The proposed simple expression with the modification coefficient can reasonably capture the effective slab width obtained from the simulations, and it can be applied for the reinforced concrete Tbeam configured with HSS in negative moment regions to estimate the beam nominal flexural strength with contributions of slab reinforcement.
This study was limited to the investigation of exterior beamcolumn joints. For the interior joint, the effective slab thickness might be different due to the effect of moment on the other side of the column. Therefore, this developed equation (Eq. 5) might only be applicable to the exterior beamcolumn joint and further validation is needed for the interior beamcolumn joint design. At the same time, the developed equation (Eq. 5) was purely from numerical simulations, and it might require validation from a further experimental study on the highstrength steel before applying it for the seismic design in the construction practices.
Availability of data and materials
Not applicable.
Abbreviations
 A :

Area of slab reinforcement
 A _{D} :

Area of diagonal truss element
 A _{H} :

Area of horizontal truss element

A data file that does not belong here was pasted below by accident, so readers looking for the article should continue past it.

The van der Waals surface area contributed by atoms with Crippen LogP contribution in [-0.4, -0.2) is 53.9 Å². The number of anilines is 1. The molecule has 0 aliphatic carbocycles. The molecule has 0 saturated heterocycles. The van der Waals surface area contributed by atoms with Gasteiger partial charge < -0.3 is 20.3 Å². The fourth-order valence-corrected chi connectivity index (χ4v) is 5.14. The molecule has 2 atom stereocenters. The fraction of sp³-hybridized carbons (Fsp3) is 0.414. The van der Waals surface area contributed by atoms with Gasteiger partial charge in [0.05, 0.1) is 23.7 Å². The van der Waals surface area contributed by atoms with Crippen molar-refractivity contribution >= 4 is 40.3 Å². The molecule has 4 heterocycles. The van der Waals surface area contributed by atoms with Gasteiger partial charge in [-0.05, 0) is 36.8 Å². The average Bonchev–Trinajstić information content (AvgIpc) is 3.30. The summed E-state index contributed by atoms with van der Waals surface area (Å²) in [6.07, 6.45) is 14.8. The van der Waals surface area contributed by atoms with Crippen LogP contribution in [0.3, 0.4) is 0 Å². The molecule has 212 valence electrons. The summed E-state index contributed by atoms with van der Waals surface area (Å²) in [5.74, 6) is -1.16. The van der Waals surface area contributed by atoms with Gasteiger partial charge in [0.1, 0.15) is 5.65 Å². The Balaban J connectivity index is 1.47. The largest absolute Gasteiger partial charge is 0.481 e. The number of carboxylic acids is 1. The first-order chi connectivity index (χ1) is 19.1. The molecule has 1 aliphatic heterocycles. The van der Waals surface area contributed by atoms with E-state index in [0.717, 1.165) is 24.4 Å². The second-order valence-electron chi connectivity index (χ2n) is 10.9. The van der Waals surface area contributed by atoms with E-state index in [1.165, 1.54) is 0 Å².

b :

Longitudinal beam width
 b _{c} :

Column width
 B _{eff} :

Effective slab width
 B _{eff} ’ :

Overhanging effective slab width
 d :

Effective beam depth
 Ec :

Young’s modulus of the concrete
 E _{D} :

Young’s modulus of diagonal truss element
 E _{H} :

Young’s modulus of horizontal truss element
 f _{c} ’ :

Compressive strength of concrete
 ft :

Tensile strength of concrete
 \({F}_{T,d}\) :

Tension forces assumed to be developed along the diagonal truss bar
 \({F}_{C,d}\) :

Compression forces assumed to be developed along the diagonal truss bar
 \({F}_{V,d}\) :

Vertical components of the forces along the diagonal truss
 f _{y}, σ _{y} :

Yield strength of reinforcement
 Gc :

Shear modulus of the concrete
 h :

Longitudinal beam height
 \({I}_{long}\) :

Moment of inertia of the longitudinal beam
 \({I}_{trans}\) :